“Fundamentally, [HR has] to really manage the mental and emotional side of the issue,” he said. “When they’re dealing with a pandemic, despite the fact that they’re all given PPE to protect themselves, at the end of the day, there’s always the fear of bringing the virus back home.
“Because it doesn’t show up immediately – and especially if you are working in an environment where almost everyone is a confirmed COVID-19 case.”
Fortunately, being in healthcare also meant that they had access to mental health specialists and resources, ready to be shared across the organisation.
“We were able to activate our own internal expertise to set out hotlines and even train our people or additional people to make sure that we have sufficient activities on the ground to address and support our staff,” he said.
Head of HR at a large maritime and shipping company
With global travel at a sudden-stop and international borders closed for most of the year, a head of HR leading a firm in the maritime sector had to face crisis after crisis.
Some of which included:
- A critical financial hit to the business
- With about 80% of employees being rank-and-file – many foreigners – the firm had constant personnel-related issues to deal with, including a fear of COVID-19 breaking out at dormitories
- Lockdowns, both Singapore’s Circuit Breaker and Malaysia’s Movement Control Order (MCO), halting on-site work
“We went through a very difficult time over the COVID period,” he said. “It was very challenging on two fronts: one is pandemic control; the other one is the business front.”
Managing the workforce through the Circuit Breaker ‘was very tense’, he said, especially when there was a surge of cases amongst migrant workers. The firm has their own worker dormitory and that period proved to be a ‘real scare’. Luckily, all of their employees were tested and cleared of any infection.
That wasn’t all – the MCO was also put in place concurrently, which was a further hit to the business. A large group of their Malaysian workers couldn’t cross the border at the time and the business was effectively ‘stuck’.
“Adaptability was really quite key for us to be able to do business well over the last eight to nine months,” he said. “And I'll just talk about two areas: one is communication, the other one is on leadership.
“When Malaysia implemented the MCO and a large group of Malaysians couldn’t come in, we had to adapt at the time and had to make do with whoever we had.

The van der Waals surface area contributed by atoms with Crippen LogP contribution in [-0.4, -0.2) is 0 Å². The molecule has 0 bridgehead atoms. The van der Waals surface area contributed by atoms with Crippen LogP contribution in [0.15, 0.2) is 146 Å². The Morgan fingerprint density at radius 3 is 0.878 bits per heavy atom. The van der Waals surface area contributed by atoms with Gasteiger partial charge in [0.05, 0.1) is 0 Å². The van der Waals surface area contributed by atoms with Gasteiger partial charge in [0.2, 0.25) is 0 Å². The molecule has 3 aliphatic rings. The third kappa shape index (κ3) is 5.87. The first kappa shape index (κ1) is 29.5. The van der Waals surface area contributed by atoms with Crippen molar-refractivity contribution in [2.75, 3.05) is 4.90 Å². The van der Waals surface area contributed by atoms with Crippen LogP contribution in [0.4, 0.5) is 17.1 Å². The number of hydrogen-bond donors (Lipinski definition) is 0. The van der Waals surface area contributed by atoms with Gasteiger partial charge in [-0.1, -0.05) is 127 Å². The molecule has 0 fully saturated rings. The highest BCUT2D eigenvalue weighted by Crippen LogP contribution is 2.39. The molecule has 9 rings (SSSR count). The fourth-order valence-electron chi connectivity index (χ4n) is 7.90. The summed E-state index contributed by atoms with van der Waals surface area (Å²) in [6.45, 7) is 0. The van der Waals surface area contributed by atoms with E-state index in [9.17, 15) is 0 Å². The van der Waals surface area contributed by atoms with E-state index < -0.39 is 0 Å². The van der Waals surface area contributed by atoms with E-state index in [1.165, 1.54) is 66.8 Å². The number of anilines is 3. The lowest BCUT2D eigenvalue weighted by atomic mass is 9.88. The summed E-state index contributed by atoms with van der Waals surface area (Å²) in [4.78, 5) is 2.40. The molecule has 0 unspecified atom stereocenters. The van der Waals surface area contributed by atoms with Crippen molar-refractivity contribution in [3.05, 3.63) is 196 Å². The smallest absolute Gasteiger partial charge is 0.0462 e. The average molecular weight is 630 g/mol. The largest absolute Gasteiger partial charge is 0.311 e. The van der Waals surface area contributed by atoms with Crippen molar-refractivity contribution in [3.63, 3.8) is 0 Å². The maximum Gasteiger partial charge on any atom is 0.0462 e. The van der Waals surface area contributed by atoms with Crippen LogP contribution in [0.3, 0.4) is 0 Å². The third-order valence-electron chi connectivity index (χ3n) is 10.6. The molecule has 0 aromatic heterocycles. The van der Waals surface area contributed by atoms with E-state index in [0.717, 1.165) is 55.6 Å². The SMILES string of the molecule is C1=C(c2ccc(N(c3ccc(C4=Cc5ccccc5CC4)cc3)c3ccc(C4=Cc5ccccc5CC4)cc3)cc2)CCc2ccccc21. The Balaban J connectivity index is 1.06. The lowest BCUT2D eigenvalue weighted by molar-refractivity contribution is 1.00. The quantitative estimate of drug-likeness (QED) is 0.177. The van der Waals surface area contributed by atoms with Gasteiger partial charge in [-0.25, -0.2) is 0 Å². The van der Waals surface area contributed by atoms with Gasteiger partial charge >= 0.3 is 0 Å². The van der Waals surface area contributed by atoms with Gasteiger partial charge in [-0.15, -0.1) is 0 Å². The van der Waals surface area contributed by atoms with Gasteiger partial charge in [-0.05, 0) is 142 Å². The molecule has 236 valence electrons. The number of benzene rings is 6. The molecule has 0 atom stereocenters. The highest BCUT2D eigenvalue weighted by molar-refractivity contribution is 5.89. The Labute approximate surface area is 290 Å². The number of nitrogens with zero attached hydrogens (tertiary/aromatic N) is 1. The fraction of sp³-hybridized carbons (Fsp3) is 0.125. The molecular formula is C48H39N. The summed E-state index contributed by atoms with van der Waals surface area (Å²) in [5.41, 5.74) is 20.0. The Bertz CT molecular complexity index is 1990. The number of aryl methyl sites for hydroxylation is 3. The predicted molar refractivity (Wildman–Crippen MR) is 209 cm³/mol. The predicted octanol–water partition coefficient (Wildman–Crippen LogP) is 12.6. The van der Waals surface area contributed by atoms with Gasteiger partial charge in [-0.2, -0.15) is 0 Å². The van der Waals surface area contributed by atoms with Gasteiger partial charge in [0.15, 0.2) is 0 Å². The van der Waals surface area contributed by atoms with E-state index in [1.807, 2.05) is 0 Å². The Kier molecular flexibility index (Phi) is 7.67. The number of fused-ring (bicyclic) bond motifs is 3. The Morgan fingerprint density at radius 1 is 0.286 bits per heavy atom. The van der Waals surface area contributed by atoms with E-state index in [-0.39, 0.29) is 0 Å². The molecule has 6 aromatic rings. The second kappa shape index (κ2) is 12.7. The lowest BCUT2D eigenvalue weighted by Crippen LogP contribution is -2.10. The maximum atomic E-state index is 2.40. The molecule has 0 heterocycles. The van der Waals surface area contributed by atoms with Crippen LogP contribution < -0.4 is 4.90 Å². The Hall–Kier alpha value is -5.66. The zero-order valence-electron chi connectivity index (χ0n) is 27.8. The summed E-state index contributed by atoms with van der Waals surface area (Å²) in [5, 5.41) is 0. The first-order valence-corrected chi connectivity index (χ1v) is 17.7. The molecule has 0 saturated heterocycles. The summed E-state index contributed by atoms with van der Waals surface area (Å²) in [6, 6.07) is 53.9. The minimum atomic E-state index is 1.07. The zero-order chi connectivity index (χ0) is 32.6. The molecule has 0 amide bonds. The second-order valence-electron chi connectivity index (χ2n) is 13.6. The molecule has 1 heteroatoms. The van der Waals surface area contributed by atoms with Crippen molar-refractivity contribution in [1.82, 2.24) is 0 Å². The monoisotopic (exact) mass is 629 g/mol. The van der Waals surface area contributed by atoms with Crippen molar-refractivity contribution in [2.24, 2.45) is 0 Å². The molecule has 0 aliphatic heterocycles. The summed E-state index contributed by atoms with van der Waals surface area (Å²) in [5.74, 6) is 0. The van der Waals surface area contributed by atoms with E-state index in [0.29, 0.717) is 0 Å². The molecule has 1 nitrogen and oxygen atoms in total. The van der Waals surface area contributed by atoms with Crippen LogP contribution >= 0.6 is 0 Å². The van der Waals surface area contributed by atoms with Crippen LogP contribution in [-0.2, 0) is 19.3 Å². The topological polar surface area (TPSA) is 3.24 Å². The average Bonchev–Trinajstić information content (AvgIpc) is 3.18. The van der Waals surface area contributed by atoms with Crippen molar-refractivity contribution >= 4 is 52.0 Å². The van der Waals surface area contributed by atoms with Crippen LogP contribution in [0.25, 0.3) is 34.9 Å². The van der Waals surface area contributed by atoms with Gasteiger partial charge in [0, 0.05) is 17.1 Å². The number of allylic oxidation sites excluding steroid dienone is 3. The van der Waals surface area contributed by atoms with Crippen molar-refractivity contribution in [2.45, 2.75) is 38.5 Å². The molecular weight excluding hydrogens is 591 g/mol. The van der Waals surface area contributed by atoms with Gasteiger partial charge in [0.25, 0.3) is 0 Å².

“In the workers’ dormitories, we also had a lot of testing and people were anxious. Our workforce was also anxious about the infectious disease control measures that we had to comply with.
“I feel that communication and leadership are two very key things that we have done over this period.”
He added that it’s important to not just communicate about ‘what we are going to do’, but it’s also a lot about ‘why are we doing this or that’.
“When you start to communicate with a big group of people in a very fast manner, we find it is important to communicate the purpose,” he said.
“Some of the measures we take are unprecedented and people cannot understand why we were doing this or that. Then, when we talk about what we needed to do, we also need to be flexible.
“And it’s also about calming nerves. I will say April, May and June were very critical. Calming nerves, providing assurance to our people, and building confidence in our people were very crucial.”
Leadership, on the other hand, had to step up and ‘must lead by example’, be authentic, be confident and align with the decisions agreed upon by the management. He also believes that leaders ‘must understand the intention very well’.
“As HR, we need to know exactly what’s going on,” he said. “How our people are feeling.
“Adjust our policies and measures quite flexibly, while constantly listening to people. Because a lot of the things that we do, a lot of policies that we had pre-COVID, some of them are actually totally irrelevant.
“We have to make decisions quite quickly, so that it assures our workers. It’s an unprecedented time – we have to make decisions very quickly to adjust with the situation.”